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Monday 5 December 2016

Serena Williams: Venus is the only opponent I don't want to play

Serena Williams of the U.S. celebrates winning a point against compatriot Madison Keys during their fourth round match at the U.S. Open Championships tennis tournament in New York, September 6, 2015
Serena Williams of the U.S. celebrates winning a point against compatriot Madison Keys during their fourth round match at the U.S. Open Championships tennis tournament in New York, September 6, 2015
Venus Williams of United States serves to Anett Kontaveit of Estonia during their 2015 US Open Women's Singles round 4 match at the USTA Billie Jean King National Tennis Center on September 6, 2015 in New York

Serena Williams admits her sister Venus is the one player she fears at the US Open.

The most famous siblings in tennis will meet for the 27th time in the quarter-finals at Flushing Meadows after Serena ousted fellow American Madison Keys 6-3 6-3 and Venus thrashed Estonian qualifier Anett Kontaveit 6-2 6-1.

It is the first all-Williams clash in New York since they met at the same stage in 2008, when Serena edged two tie-breaks en route to winning the title, and their 14th in grand slams overall.

Serena has enjoyed the ascendancy in recent years, winning eight of their last 10 major battles, including most recently in straight sets at this year's Wimbledon.

This latest family affair, however, carries extra poignancy given Venus could prevent her younger sibling from becoming the first player since Steffi Graf in 1988 to complete the calendar Grand Slam.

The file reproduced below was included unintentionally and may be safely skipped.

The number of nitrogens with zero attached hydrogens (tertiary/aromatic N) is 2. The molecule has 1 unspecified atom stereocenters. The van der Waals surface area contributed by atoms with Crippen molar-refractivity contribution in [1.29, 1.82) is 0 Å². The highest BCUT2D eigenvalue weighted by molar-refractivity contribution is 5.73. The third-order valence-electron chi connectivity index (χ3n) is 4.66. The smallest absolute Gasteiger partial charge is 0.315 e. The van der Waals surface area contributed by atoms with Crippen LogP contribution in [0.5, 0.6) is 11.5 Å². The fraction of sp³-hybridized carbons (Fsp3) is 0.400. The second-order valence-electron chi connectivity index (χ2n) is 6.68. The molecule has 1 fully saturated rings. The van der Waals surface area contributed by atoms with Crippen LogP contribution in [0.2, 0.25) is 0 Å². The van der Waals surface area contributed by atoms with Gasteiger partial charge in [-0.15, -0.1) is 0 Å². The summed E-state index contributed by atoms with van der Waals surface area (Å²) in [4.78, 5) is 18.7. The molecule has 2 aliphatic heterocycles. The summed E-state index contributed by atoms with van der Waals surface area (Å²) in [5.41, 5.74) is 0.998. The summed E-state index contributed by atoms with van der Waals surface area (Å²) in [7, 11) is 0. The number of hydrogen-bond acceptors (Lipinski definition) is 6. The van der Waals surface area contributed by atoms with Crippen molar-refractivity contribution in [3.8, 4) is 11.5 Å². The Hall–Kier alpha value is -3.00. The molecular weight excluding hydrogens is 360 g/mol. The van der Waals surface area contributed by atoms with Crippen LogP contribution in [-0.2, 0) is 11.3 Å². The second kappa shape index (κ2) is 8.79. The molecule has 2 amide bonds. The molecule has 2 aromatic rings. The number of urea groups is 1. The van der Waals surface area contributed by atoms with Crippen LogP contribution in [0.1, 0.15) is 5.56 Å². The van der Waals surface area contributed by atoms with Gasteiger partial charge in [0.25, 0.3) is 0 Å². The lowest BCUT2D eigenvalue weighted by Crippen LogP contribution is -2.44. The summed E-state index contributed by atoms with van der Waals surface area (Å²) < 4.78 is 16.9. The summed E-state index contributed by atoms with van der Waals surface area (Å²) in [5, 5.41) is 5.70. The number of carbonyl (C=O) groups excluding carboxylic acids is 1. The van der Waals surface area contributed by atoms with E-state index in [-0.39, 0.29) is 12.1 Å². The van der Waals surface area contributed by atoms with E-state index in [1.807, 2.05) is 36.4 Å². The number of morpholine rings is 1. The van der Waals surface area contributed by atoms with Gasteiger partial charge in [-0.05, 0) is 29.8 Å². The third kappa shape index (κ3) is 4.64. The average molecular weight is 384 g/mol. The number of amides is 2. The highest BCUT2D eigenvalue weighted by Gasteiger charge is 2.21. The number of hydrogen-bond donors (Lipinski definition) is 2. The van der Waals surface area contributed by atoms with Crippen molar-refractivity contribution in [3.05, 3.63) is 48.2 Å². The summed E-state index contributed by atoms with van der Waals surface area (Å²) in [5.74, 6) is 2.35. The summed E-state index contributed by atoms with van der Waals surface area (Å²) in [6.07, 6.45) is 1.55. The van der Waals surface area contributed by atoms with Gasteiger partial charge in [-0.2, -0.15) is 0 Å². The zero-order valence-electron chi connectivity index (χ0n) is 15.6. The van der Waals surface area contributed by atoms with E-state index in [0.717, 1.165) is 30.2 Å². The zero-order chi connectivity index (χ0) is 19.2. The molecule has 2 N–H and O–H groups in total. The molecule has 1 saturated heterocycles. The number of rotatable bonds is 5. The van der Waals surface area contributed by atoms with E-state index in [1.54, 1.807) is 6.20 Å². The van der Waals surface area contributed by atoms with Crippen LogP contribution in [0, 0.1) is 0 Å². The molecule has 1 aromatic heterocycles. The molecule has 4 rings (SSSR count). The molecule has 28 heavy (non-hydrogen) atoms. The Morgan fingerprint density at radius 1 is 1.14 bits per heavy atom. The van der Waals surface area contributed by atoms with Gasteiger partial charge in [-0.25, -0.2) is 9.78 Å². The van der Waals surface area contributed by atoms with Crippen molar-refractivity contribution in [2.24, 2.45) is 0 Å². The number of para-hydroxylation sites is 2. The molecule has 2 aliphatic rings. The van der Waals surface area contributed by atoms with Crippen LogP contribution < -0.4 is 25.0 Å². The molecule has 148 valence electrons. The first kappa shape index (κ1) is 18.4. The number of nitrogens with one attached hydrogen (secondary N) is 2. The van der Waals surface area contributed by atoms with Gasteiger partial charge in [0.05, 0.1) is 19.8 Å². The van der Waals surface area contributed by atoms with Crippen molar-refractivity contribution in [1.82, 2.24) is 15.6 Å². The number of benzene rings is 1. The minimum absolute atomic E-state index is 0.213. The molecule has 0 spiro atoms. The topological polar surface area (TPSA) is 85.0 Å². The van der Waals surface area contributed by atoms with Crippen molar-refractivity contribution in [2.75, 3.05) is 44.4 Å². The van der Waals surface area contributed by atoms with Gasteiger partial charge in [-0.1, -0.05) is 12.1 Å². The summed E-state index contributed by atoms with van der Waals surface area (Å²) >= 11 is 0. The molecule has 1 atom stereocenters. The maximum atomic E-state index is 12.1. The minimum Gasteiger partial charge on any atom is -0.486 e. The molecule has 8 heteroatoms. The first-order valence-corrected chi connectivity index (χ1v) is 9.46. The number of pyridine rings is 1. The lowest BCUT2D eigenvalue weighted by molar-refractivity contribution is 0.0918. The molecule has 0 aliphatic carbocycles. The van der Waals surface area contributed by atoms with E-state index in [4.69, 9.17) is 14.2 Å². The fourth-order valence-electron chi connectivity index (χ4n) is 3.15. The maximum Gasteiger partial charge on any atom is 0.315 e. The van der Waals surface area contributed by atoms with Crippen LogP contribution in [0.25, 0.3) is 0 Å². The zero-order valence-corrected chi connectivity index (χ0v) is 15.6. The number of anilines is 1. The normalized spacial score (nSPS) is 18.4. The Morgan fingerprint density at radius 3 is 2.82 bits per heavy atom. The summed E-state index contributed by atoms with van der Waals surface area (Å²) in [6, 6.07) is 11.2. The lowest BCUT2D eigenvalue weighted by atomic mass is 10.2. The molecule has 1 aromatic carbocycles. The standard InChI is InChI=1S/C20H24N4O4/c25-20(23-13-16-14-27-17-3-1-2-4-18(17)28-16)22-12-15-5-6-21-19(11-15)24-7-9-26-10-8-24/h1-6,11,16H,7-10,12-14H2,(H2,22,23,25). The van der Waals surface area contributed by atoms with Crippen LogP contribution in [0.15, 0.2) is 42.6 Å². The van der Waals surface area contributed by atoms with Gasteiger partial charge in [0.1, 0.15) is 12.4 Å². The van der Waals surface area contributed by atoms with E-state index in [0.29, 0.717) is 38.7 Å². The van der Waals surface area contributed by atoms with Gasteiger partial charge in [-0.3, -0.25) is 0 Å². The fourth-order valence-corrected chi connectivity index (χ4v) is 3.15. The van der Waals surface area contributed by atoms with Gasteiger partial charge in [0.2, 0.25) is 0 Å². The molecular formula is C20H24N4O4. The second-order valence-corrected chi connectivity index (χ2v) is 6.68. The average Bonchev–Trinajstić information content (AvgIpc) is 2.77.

Venus' demolition of Kontaveit continued the 35-year-old's superb form in New York, which also saw her knock out rising star Belinda Bencic of Switzerland in round three.

"For me I'm playing the best player in the tournament, and that's never easy," Serena said.

"She's beaten me so many times. I've taken a lot of losses off of her - more than anybody.

"She's a player that knows how to win, knows how to beat me, and knows my weaknesses better than anyone.

"It's not very easy. Like I said, for me, she's the only player in the draw I don't want to play - not only because she's my sister but because for me she's the best player."

Serena would become only the fourth female player in history to win all four major titles in a single year and is chasing her seventh success at the US Open.

"I don't think anyone wants to be a spoiler," Venus said.

"I think people love to see history being made.

"No one is out to be a spoiler, but at the same time, you're focused on winning your match even though the circumstances are really much different than you (would want)."

The sisters boast 28 major singles titles between them, 21 for Serena and seven for Venus, and have played each other in eight grand slam finals.

Their first competitive meeting came 27 years ago in the Australian Open second round when Serena won 7-6 (7/4) 6-1.

"I think it's more fun than it used to be," Serena said.

"We really relish the opportunity. We're both happy to still be involved in getting so far.

"And it's still super intense. She's doing well and she wants to win this. So do I. It's not easy.

"I think it's been an amazing rivalry. I think it's meant a lot. We've done a lot for the sport. Hopefully it can continue as long as we play."

Hoping to play the winner of the Williams quarter-final is Italy's Roberta Vinci, who progressed to the last eight after Eugenie Bouchard pulled out with concussion.

Bouchard, seeded 25th, injured her head after slipping and falling in the locker room following competition on Friday evening.

The Canadian dropped out of the doubles and mixed doubles but had delayed her decision regarding singles, before confirming her withdrawal on Sunday.

Vinci will face France's Kristina Mladenovic, who is into her first grand slam quarter-final after she beat Russian Ekaterina Makarova in three sets.

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